Wednesday, August 29, 2012
Keeping Safe During the Mosquito Season
Late last week a positive test of Eastern Equine Encephalitis (EEE) in a horse was found in Georgetown, which prompted the town’s threat level to be raised to critical and nearby communities to be elevated to high (Boxford, Groveland, Newbury, Rowley, and West Newbury). It has been recommended by the Department of Public Health that outdoor events should conclude by dusk for the remainder of the mosquito season.
Due to the height of mosquito season being upon us, it is extremely important to take measures in protecting yourself and your family from mosquito borne illnesses like EEE and the West Nile Virus (WNV). Here are some measures you can take to lower your risk of being bit by an infected mosquito:
Avoid Mosquito Bites
• Apply Insect Repellent when Outdoors. Use a repellent with DEET (N, N-diethyl-m-toluamide), permethrin, picaridin (KBR 3023), oil of lemon eucalyptus [p-methane 3, 8-diol (PMD)] or IR3535 according to the instructions on the product label. DEET products should not be used on infants under two months of age and should be used in concentrations of 30% or less on older children. Oil of lemon eucalyptus should not be used on children under three years of age.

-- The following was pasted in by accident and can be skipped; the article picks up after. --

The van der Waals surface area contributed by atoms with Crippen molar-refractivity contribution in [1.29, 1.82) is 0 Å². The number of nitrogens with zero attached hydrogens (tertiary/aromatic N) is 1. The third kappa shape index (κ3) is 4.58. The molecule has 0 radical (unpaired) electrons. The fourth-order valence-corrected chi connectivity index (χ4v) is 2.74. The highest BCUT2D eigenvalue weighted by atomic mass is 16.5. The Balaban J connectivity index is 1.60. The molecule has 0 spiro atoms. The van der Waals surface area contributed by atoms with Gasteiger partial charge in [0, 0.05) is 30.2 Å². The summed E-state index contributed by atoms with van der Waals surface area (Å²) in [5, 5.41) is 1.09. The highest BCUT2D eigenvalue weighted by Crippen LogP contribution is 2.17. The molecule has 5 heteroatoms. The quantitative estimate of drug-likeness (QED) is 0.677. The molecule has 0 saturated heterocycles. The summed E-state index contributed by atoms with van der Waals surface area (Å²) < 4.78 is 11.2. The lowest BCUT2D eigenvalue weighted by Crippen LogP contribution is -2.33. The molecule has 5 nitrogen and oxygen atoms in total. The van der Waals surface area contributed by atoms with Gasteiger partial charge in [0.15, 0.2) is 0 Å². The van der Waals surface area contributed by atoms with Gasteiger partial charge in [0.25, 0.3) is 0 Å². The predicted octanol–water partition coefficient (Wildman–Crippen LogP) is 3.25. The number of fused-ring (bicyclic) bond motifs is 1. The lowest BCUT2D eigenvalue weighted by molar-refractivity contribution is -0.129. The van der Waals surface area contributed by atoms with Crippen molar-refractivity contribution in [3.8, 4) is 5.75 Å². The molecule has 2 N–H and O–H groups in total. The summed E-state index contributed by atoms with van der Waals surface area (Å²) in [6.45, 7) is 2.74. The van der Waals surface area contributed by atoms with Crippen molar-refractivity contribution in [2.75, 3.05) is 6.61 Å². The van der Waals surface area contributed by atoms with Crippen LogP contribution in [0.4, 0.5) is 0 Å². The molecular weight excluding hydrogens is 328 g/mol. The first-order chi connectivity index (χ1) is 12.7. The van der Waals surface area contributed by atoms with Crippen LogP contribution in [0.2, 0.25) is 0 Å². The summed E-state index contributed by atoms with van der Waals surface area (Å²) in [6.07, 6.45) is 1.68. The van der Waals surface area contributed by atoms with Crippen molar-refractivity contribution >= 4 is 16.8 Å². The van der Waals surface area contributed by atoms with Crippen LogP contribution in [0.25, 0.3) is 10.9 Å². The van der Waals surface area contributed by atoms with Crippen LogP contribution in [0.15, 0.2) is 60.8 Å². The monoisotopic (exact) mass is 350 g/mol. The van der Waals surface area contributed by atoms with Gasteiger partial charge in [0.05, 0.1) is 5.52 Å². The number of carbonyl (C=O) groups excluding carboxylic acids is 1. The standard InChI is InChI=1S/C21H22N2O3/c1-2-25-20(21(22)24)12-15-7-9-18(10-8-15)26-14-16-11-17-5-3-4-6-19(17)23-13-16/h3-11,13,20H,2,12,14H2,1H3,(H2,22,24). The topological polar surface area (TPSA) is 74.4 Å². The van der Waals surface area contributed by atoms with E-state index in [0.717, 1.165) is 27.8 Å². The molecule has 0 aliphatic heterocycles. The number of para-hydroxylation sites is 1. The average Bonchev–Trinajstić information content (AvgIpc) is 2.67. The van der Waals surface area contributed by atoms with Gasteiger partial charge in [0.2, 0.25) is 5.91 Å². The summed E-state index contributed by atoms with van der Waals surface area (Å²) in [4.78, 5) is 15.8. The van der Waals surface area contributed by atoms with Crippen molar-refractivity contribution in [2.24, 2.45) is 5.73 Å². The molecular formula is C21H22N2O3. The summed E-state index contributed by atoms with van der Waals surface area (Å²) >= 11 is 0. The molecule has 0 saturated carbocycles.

• Be Aware of Peak Mosquito Hours. The hours from dusk to dawn are peak biting times for many mosquitoes. Consider rescheduling outdoor activities that occur during evening or early morning.
• Clothing Can Help Reduce Mosquito Bites. Wearing long-sleeves, long pants and socks when outdoors will help keep mosquitoes away from your skin.
Mosquito-Proof Your Home
• Drain Standing Water. Mosquitoes lay their eggs in standing water. Limit the number of places around your home for mosquitoes to breed by either draining or discarding items that hold water. Check rain gutters and drains. Empty any unused flowerpots and wading pools, and change water in birdbaths frequently.
• Install or Repair Screens. Keep mosquitoes outside by having tightly-fitting screens on all of your windows and doors.
For more information concerning the positive results of WNV and EEE please click here. Posted below are two fact sheets on WNV and EEE, and a mosquito risk map provided by the Department of Public Health. Eastern Equine Encephalitis West Nile Virus Fact Sheet